By Adam Clarke
THOSE systems which contain any thing
like the hope of a resurrection are borrowed from this Book. But the
authors have admitted this gleam of light into their systems, as a
sort of veil to cover the mass of putrefaction, which otherwise
would be too horrid, and to impress their followers with the idea
that their system was sacred and divine.
The justice of God is as much concerned in the resurrection of the dead, as either his power or mercy. To be freed from earthly encumbrances, earthly passions, bodily infirmities, sickness, and death; to be brought into a state of conscious existence, with a refined body, and a sublime soul, both immortal, and both ineffably happy—how glorious the privilege!
The day of judgment! what an awful word is this! what a truly terrific time! when the heavens shall be shrivelled as a scroll and the elements melt with fervent heat? when the earth and its appendages shall be burned up, and the fury of that conflagration be such, that "there shall be no more sea!" a time when the noble and ignoble dead, the small and the great, shall stand before God, and all be judged according to the deeds done in the body; yea, a time when the thoughts of the heart and every secret thing shall be brought to light; when the innumerable millions of transgressions, and embryo and abortive sins, shall be exhibited in their purposes and intents; a time when justice, eternal justice, shall sit alone upon the throne, and pronounce a sentence as impartial as irrevocable, and as awful as eternal! There is a term of human life; and every human being is rapidly gliding to it as fast as the wings of time, in their onward motion, incomprehensibly swift, can carry him! And shall not the living lay this to heart? Should we not live in order to be judged? And should we not live and die so as to live again to all eternity, not with Satan and his angels, but with God and his saints? O thou man of God! thou Christian! thou immortal spirit! think of these things!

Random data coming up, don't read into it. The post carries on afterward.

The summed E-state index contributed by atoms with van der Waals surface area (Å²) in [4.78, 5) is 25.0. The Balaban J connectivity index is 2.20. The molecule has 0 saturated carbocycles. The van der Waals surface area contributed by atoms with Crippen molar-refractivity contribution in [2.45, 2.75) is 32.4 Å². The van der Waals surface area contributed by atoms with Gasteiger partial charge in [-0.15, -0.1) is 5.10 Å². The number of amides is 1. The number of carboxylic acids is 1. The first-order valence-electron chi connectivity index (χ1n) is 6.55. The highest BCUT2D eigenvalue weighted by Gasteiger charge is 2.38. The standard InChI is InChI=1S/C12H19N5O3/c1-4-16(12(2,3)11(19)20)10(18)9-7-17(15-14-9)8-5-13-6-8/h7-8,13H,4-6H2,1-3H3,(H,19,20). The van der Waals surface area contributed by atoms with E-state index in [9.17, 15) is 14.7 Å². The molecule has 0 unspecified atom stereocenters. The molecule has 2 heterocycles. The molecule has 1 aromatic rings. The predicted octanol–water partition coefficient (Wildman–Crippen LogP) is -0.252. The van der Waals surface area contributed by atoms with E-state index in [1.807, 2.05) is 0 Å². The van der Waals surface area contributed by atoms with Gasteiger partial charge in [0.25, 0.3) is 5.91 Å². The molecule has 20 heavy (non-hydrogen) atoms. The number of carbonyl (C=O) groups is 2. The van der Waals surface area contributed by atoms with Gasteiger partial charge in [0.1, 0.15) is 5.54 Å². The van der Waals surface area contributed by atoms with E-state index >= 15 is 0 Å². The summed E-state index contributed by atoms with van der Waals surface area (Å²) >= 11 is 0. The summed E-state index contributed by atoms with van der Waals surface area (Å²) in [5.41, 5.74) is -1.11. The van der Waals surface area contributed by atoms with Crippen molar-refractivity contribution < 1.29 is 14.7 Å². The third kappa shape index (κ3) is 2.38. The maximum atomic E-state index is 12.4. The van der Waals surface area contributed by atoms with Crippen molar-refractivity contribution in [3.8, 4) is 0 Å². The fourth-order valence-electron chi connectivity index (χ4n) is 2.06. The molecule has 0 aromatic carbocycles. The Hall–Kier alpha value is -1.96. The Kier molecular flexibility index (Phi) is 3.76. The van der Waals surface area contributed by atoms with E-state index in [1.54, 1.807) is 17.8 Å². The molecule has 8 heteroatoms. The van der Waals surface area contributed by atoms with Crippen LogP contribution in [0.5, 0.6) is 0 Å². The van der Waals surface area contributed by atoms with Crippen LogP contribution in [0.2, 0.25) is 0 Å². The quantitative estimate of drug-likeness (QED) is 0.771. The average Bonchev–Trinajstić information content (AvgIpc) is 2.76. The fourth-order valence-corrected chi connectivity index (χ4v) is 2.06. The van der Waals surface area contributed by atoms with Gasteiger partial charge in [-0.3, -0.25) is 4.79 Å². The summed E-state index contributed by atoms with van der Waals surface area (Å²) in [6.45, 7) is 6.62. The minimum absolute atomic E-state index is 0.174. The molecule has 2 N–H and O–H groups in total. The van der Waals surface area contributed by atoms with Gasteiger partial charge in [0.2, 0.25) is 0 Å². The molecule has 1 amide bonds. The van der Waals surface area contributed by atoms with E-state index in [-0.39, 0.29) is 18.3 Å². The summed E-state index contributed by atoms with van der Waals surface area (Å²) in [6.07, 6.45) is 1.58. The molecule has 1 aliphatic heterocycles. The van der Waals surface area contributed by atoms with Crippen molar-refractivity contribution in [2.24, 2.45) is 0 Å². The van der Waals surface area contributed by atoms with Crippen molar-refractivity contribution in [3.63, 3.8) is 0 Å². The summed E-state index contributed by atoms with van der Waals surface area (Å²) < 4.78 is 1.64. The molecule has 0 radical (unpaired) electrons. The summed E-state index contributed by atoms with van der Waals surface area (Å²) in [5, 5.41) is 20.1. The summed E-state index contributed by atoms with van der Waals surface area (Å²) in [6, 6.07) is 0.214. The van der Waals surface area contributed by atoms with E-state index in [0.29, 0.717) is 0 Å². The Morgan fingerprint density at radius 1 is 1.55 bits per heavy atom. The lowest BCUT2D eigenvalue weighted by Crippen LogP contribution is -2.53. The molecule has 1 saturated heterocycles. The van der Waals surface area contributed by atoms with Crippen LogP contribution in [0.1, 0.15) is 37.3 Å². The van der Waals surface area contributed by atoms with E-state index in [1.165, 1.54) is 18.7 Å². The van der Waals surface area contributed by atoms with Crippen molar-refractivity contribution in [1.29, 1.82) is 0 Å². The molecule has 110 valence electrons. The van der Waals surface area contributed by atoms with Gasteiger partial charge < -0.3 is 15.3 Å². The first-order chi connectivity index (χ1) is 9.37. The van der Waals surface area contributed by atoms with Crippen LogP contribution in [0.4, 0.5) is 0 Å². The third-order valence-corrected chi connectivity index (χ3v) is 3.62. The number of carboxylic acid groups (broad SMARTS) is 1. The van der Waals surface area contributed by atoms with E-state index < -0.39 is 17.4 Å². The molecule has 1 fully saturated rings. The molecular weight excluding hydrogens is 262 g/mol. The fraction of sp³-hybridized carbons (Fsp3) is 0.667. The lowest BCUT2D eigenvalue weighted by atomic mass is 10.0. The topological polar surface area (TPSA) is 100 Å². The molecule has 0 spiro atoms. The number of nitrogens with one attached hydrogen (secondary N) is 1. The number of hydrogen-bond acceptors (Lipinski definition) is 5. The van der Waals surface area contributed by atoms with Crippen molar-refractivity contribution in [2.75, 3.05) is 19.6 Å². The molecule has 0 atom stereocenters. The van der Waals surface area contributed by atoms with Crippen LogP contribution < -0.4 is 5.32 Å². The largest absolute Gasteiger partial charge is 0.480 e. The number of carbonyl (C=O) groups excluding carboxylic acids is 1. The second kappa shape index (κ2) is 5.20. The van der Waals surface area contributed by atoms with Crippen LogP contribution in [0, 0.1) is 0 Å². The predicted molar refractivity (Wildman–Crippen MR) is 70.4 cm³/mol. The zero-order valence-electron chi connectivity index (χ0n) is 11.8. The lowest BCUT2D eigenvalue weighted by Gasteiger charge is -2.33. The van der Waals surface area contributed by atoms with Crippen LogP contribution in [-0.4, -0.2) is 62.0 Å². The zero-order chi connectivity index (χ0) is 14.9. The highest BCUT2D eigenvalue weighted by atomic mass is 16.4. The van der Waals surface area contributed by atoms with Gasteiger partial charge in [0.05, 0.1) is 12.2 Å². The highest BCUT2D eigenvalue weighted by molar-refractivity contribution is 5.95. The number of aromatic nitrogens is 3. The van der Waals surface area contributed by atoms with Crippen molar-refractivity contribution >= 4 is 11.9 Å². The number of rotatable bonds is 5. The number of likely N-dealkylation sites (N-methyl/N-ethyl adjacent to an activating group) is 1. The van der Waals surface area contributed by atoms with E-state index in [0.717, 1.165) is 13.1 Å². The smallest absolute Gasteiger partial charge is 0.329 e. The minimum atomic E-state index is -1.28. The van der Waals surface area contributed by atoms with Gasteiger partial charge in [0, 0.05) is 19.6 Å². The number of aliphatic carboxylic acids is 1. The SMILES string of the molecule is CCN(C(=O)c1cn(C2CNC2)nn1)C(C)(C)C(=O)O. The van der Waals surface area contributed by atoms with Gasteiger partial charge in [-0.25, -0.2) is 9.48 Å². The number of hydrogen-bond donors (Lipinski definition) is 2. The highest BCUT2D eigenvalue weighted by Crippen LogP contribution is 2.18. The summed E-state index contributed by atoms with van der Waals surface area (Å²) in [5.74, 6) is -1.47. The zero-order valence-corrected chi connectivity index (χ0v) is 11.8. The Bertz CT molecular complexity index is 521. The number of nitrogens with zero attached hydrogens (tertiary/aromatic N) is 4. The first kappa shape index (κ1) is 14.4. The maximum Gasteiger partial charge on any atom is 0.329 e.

Observe the order of this terribly glorious day:—1. Jesus, in all the dignity and splendour of his eternal majesty, shall descend from heaven to the mid region, what the apostle calls the "air," somewhere within the earth's atmosphere. 2. Then the shout or order shall be given for the dead to arise. 3. Next the archangel as the herald of Christ, shall repeat the order, "Arise, ye dead, and come to judgment!" 4. When all the dead in Christ are raised, then the "trumpet shall sound," as the signal for them all to flock together to the throne of Christ. It was by the sound of the trumpet that the solemn assemblies, under the law, were convoked; and to such convocations there seems to be here an allusion. 5. When the dead in Christ are raised, their vile bodies being made like unto his glorious body, then, 6. Those who are alive shall be changed, and made immortal. 7. These shall be "caught up together with them to meet the Lord in the air." 8. We may suppose that the judgment will now be set, and the books opened, and the dead judged out of the things written in those books. 9. The eternal states of quick and dead being thus determined, then all who shall be found to "have made a covenant with him by sacrifice," and to have "washed their robes, and made them white in the blood of the Lamb," shall be taken to his eternal glory, and "be for ever with the Lord." What an inexpressibly terrific glory will then be exhibited! I forbear to call in here the descriptions which men of a poetic turn have made of this terrible scene, because I cannot trust to their correctness; and it is a subject which we should speak of and contemplate as nearly as possible, in the words of Scripture.